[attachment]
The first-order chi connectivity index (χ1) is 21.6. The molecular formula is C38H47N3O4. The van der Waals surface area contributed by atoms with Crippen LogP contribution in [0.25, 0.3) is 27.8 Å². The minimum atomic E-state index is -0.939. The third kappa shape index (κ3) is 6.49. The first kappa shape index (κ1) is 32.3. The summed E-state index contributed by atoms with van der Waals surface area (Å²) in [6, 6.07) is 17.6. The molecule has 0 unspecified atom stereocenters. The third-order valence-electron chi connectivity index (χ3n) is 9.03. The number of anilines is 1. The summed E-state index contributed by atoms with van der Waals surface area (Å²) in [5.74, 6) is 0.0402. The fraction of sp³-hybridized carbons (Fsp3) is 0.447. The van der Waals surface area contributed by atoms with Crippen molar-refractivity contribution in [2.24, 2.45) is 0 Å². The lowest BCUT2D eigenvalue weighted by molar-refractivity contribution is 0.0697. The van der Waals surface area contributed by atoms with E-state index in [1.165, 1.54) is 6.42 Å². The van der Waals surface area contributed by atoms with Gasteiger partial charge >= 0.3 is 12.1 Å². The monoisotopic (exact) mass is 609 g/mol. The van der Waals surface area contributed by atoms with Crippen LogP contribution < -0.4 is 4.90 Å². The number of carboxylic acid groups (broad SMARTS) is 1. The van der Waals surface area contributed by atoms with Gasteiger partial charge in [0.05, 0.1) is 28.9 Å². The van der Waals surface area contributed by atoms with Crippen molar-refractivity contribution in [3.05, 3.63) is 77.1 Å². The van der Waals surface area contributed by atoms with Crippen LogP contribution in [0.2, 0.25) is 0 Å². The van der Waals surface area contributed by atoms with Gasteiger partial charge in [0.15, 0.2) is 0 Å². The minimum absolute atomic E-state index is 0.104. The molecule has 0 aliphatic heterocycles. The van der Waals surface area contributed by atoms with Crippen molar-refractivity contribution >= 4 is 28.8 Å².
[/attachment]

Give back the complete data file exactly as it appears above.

The first-order chi connectivity index (χ1) is 21.6. The molecular formula is C38H47N3O4. The van der Waals surface area contributed by atoms with Crippen LogP contribution in [0.25, 0.3) is 27.8 Å². The minimum atomic E-state index is -0.939. The third kappa shape index (κ3) is 6.49. The first kappa shape index (κ1) is 32.3. The summed E-state index contributed by atoms with van der Waals surface area (Å²) in [6, 6.07) is 17.6. The molecule has 0 unspecified atom stereocenters. The third-order valence-electron chi connectivity index (χ3n) is 9.03. The number of anilines is 1. The summed E-state index contributed by atoms with van der Waals surface area (Å²) in [5.74, 6) is 0.0402. The fraction of sp³-hybridized carbons (Fsp3) is 0.447. The van der Waals surface area contributed by atoms with Crippen molar-refractivity contribution in [2.24, 2.45) is 0 Å². The lowest BCUT2D eigenvalue weighted by molar-refractivity contribution is 0.0697. The van der Waals surface area contributed by atoms with E-state index in [1.165, 1.54) is 6.42 Å². The van der Waals surface area contributed by atoms with Gasteiger partial charge >= 0.3 is 12.1 Å². The monoisotopic (exact) mass is 609 g/mol. The van der Waals surface area contributed by atoms with Crippen LogP contribution < -0.4 is 4.90 Å². The number of carboxylic acid groups (broad SMARTS) is 1. The van der Waals surface area contributed by atoms with Gasteiger partial charge in [0.05, 0.1) is 28.9 Å². The van der Waals surface area contributed by atoms with Crippen molar-refractivity contribution in [3.05, 3.63) is 77.1 Å². The van der Waals surface area contributed by atoms with Crippen LogP contribution in [0.2, 0.25) is 0 Å². The van der Waals surface area contributed by atoms with Gasteiger partial charge in [0.15, 0.2) is 0 Å². The minimum absolute atomic E-state index is 0.104. The molecule has 0 aliphatic heterocycles. The van der Waals surface area contributed by atoms with Crippen molar-refractivity contribution >= 4 is 28.8 Å².